If you’re one of the millions of homeowners and renters who work or run a business from the place you live, here’s some good news on taxes: The Internal Revenue Service wants to make it easier for you to file for deductions on the business-related use of your home. Rather than the complicated 43-line form you now have to fill out to claim a write-off — the instructions alone take up four pages of text and involve computations ranging from depreciation to utility bill expense allocations — the IRS has come up with a much simpler option: What it calls a “safe harbor” method that allows you to measure the square footage of your business space and apply for a deduction.
The move comes at a time when the use of homes for work is soaring, thanks to technologies such as high-speed Internet and Skype. Last October the Census Bureau estimated that as of 2010, the last year when data were available, 13.4 million Americans were making some type of business use of their homes, and that home businesses employed nearly 10 percent of all workers. During the same year, the IRS says 3.4 million taxpayers filed for the home office deduction. The sheer size of the gap raises the question: Are millions of people declining to seek write-offs for which they’re qualified?
Kristie Arslan, president and CEO of the National Association for the Self-Employed, thinks so. The IRS rules for home offices have been “cumbersome and time consuming,” she said, “… and year after year hard-earned dollars were left on the table.” Otherwise qualified business owners and entrepreneurs were daunted by the record-keeping and paperwork required. They also worried that they could be exposed to an audit by the IRS if they made mistakes in filing.
The new IRS option plan, which will be available for 2013 and beyond, allows owners and employees who work from home to deduct $5 per square foot of home office space per year, up to a maximum allowable space of 300 square feet. The write-off is capped at $1,500 per year, but the hassle factor is negligible.
Here’s how it works. The Internal Revenue Code permits you to deduct expenses for a home office that is used “exclusively” and on a “regular basis” as your principal place of business “for any trade or business,” or as a place to meet with clients or customers. Provided you qualify on these threshold tests, the code allows you to deduct mortgage interest, property taxes, rent, utilities, hazard insurance and other expenses based on the percentage of the total space of the home that is attributable to your business use.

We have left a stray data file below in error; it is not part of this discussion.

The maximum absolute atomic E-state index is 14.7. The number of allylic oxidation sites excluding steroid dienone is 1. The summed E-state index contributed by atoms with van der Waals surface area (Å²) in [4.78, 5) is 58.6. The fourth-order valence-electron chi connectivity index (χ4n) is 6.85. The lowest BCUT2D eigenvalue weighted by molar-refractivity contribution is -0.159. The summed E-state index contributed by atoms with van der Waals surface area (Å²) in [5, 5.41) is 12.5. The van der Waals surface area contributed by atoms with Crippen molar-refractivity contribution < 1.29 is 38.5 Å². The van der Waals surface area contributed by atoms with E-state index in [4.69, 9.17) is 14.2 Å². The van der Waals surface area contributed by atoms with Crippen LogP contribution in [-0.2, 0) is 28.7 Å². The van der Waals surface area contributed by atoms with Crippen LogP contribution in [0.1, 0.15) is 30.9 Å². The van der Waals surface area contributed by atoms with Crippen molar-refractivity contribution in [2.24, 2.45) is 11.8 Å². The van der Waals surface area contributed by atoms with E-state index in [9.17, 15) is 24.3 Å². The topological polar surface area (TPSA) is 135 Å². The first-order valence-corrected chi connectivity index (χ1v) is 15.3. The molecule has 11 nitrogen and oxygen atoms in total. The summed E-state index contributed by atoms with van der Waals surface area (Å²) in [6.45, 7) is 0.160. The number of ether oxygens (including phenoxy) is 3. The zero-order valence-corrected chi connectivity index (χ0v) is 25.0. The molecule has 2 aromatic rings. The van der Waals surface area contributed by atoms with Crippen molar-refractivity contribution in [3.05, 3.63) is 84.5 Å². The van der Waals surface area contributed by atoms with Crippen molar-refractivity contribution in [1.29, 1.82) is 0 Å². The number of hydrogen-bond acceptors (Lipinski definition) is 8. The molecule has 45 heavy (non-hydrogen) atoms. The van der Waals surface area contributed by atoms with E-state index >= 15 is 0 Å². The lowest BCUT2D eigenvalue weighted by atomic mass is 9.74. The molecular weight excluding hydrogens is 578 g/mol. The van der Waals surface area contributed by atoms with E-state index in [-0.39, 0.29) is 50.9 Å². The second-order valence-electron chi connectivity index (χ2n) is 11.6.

Though this method can produce sizable deductions, critics have long argued that the computations for some of the allowable items — depreciation on the house you own is one — can be tricky and require significant record-keeping and time expenditures to get it exactly right. Plus the IRS has acknowledged that the presence of a home office deduction on a taxpayer’s filing may increase that taxpayer’s potential for being selected for audit.
The new streamlined approach essentially boils everything down to just one measurement: How much square footage that qualifies for business purpose treatment are you using? Multiply that number by $5 per square foot and you’ve got your deduction amount. As long as this does not exceed $1,500, you can use the new short form write-off. If the total is more than $1,500, you can use the more complicated option, which is spelled out in IRS Form 8829 and available at IRS.gov.
The pros and cons of the new option? Abe Schneier, senior technical manager for taxation at the American Institute of Certified Public Accountants, says it should be a money-saver for small-scale enterprises and start-ups. “Anybody who’s going to start a new business working from home will probably find this a great advantage,” he said in an interview.
On the other hand, owners whose operations require large amounts of space and who have sizable utilities, insurance and other expenses probably will want to stick with the traditional method — complicated though it can be — because it can yield them much higher write-offs.
So take a look at how much time you’re spending on business work in your home, review the basic rules outlined in IRS publication 587, “Business Use of Your Home,” and go with the smarter option for your situation.
Kenneth R. Harney is a syndicated real estate columnist.